wish helps you Cython can have translation costs if you go between C and Python types too much, which could contribute. There's also the fact that the speedup in Python will be higher, which hides overhead. One suggestion is to use nogil functions and see whether threading has a lower overhead.

vectorization of looping on an array from cython
By : Alessandro Magnolo
Date : March 29 2020, 07:55 AM
help you fix your problem The only difference for the generated C code is that in inplace_addlocal the end variable for the loop is an int, while in inplace_add it's a Py_ssize_t. Since your loop counter is an int, in the inplace_add version, there would be an aditional overhead due to casting between the two types when the comparison is performed. code :
Py_ssize_t __pyx_t_1;
int __pyx_t_2;
int __pyx_t_3;
int __pyx_t_4;
__pyx_t_1 = (__pyx_v_a.shape[0]);
for (__pyx_t_2 = 0; __pyx_t_2 < __pyx_t_1; __pyx_t_2+=1) {
__pyx_v_i = __pyx_t_2;
int __pyx_t_1;
int __pyx_t_2;
int __pyx_t_3;
int __pyx_t_4;
__pyx_v_n = (__pyx_v_a.shape[0]);
__pyx_t_1 = __pyx_v_n;
for (__pyx_t_2 = 0; __pyx_t_2 < __pyx_t_1; __pyx_t_2+=1) {
__pyx_v_i = __pyx_t_2;

Why is this loop so slow in Cython?
By : JotaCê
Date : March 29 2020, 07:55 AM
Hope this helps You're appending to a bytes object with +=. That's really slow, since it has to copy the whole existing bytes object every time. Don't do that. One better option would be to use a bytearray, and only build a bytes object out of the bytearray at the end.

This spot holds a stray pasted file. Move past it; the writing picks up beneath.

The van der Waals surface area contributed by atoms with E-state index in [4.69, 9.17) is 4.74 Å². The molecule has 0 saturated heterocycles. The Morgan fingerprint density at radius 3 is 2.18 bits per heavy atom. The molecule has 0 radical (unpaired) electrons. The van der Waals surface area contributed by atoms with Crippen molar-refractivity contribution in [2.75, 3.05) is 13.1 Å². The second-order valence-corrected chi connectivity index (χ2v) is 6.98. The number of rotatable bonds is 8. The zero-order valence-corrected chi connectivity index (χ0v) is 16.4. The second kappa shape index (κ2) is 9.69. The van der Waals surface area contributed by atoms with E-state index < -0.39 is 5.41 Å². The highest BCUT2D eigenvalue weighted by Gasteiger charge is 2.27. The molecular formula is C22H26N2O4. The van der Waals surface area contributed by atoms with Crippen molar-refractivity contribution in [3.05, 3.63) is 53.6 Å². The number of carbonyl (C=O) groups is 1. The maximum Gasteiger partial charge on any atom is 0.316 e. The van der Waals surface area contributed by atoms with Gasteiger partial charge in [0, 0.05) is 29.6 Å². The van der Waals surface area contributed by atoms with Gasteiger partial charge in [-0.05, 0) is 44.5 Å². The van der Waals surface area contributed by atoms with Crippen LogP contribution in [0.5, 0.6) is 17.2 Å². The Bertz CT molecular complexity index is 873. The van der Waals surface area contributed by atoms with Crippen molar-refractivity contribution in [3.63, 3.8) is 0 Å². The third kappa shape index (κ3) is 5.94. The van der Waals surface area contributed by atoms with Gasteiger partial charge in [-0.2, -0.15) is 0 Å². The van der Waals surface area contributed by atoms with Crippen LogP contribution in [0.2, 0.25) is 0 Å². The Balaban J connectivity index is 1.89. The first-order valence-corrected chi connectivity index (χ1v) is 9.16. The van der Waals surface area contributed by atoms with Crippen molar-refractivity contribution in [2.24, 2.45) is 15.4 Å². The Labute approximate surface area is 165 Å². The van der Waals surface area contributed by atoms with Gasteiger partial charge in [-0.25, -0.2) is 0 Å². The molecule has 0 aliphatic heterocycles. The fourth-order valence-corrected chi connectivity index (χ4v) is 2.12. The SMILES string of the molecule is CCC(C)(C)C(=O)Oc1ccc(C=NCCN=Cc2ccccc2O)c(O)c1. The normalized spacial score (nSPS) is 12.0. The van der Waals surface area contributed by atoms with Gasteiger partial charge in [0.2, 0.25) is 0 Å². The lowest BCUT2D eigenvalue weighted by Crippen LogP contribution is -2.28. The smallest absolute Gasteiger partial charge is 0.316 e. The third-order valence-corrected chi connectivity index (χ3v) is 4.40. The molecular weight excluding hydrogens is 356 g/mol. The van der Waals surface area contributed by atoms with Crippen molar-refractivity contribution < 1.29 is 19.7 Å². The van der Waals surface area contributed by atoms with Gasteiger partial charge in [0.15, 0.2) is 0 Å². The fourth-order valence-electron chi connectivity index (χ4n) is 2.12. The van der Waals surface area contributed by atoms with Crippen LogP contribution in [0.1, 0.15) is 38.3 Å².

Alternative to looping? Vectorisation, cython?
By : Satyavara
Date : March 29 2020, 07:55 AM
Does that help Here's another option, which separates the calculation of the rates/years matrix and appends it to the input df later on. Still does looping in the script itself (not "externalized" to some numpy / pandas function). Should be fine for 5k rows I'd guesstimate. code :
import pandas as pd
import numpy as np
# def gen_df1():
# create the inital df without years/rates
df = pd.DataFrame({'Total': [100, 20, 30, 40, 10],
'Yr_to_Use': [2020, 2021, 2021, 2019, 2020],
'First_Year_Del': [5, 2, 7, 9, 10],
'Del_rate': [10, 5, 16, 18, 30]})
# get number of rates + remainder
n, r = np.divmod((df['Total']df['First_Year_Del']), df['Del_rate'])
# get the year of the last rate considering all rows
max_year = np.max(n + r.astype(np.bool) + df['Yr_to_Use'])
# get the offsets for the start of delivery, year zero is 2019
offset = df['Yr_to_Use']  2019
# subtracting the year zero lets you use this as an index...
# get a year index; this determines the the columns that will be created
yrs = np.arange(2019, max_year+1)
# prepare a n*m array to hold the rates for all years, initalize with all zero
out = np.zeros((df['Total'].shape[0], yrs.shape[0]))
# n: number of rows of the df, m: number of years where rates will have to be payed
# calculate the rates for each year and insert them into the output array
for i in range(df['Total'].shape[0]):
# concatenate: year of the first rate, all yearly rates, a final rate if there was a remainder
if r[i]: # if rest is not zero, append it as well
rates = np.concatenate([[df['First_Year_Del'][i]], n[i]*[df['Del_rate'][i]], [r[i]]])
else: # rest is zero, skip it
rates = np.concatenate([[df['First_Year_Del'][i]], n[i]*[df['Del_rate'][i]]])
# insert the rates at the apropriate location of the output array:
out[i, offset[i]:offset[i]+rates.shape[0]] = rates
# add the years/rates matrix to the original df
df = pd.concat([df, pd.DataFrame(out, columns=yrs.astype(str))], axis=1, sort=False)